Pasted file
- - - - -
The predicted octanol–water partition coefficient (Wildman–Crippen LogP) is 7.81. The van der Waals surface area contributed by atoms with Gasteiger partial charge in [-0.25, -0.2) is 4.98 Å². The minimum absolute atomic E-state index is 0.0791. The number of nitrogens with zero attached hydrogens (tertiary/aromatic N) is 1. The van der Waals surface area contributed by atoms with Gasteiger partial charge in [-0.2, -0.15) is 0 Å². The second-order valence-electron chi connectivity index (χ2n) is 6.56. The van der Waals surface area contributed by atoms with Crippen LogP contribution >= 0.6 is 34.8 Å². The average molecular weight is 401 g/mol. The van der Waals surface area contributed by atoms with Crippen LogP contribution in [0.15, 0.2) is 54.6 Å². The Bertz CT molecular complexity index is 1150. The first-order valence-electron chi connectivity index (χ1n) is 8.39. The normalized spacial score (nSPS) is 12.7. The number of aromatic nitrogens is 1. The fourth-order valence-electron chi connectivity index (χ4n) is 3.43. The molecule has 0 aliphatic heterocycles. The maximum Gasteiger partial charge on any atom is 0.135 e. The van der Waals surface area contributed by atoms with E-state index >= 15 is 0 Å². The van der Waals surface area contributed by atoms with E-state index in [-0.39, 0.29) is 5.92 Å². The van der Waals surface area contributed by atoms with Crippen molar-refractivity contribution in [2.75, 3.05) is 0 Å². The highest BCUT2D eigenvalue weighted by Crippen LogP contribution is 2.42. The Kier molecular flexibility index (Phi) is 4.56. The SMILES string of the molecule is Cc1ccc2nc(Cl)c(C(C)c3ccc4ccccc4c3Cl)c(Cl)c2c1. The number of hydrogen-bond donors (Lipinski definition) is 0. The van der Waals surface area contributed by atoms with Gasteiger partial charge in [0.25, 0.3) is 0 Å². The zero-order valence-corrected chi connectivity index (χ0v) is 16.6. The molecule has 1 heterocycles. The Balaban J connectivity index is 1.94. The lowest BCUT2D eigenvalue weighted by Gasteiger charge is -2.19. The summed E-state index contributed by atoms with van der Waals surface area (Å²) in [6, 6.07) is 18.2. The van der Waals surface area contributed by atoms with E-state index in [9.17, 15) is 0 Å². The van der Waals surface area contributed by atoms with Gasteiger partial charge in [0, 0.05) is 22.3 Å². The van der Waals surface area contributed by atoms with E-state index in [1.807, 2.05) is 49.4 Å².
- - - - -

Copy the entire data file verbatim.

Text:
The predicted octanol–water partition coefficient (Wildman–Crippen LogP) is 7.81. The van der Waals surface area contributed by atoms with Gasteiger partial charge in [-0.25, -0.2) is 4.98 Å². The minimum absolute atomic E-state index is 0.0791. The number of nitrogens with zero attached hydrogens (tertiary/aromatic N) is 1. The van der Waals surface area contributed by atoms with Gasteiger partial charge in [-0.2, -0.15) is 0 Å². The second-order valence-electron chi connectivity index (χ2n) is 6.56. The van der Waals surface area contributed by atoms with Crippen LogP contribution >= 0.6 is 34.8 Å². The average molecular weight is 401 g/mol. The van der Waals surface area contributed by atoms with Crippen LogP contribution in [0.15, 0.2) is 54.6 Å². The Bertz CT molecular complexity index is 1150. The first-order valence-electron chi connectivity index (χ1n) is 8.39. The normalized spacial score (nSPS) is 12.7. The number of aromatic nitrogens is 1. The fourth-order valence-electron chi connectivity index (χ4n) is 3.43. The molecule has 0 aliphatic heterocycles. The maximum Gasteiger partial charge on any atom is 0.135 e. The van der Waals surface area contributed by atoms with E-state index >= 15 is 0 Å². The van der Waals surface area contributed by atoms with E-state index in [-0.39, 0.29) is 5.92 Å². The van der Waals surface area contributed by atoms with Crippen molar-refractivity contribution in [2.75, 3.05) is 0 Å². The highest BCUT2D eigenvalue weighted by Crippen LogP contribution is 2.42. The Kier molecular flexibility index (Phi) is 4.56. The SMILES string of the molecule is Cc1ccc2nc(Cl)c(C(C)c3ccc4ccccc4c3Cl)c(Cl)c2c1. The number of hydrogen-bond donors (Lipinski definition) is 0. The van der Waals surface area contributed by atoms with Gasteiger partial charge in [0.25, 0.3) is 0 Å². The zero-order valence-corrected chi connectivity index (χ0v) is 16.6. The molecule has 1 heterocycles. The Balaban J connectivity index is 1.94. The lowest BCUT2D eigenvalue weighted by Gasteiger charge is -2.19. The summed E-state index contributed by atoms with van der Waals surface area (Å²) in [6, 6.07) is 18.2. The van der Waals surface area contributed by atoms with E-state index in [9.17, 15) is 0 Å². The van der Waals surface area contributed by atoms with Gasteiger partial charge in [0, 0.05) is 22.3 Å². The van der Waals surface area contributed by atoms with E-state index in [1.807, 2.05) is 49.4 Å².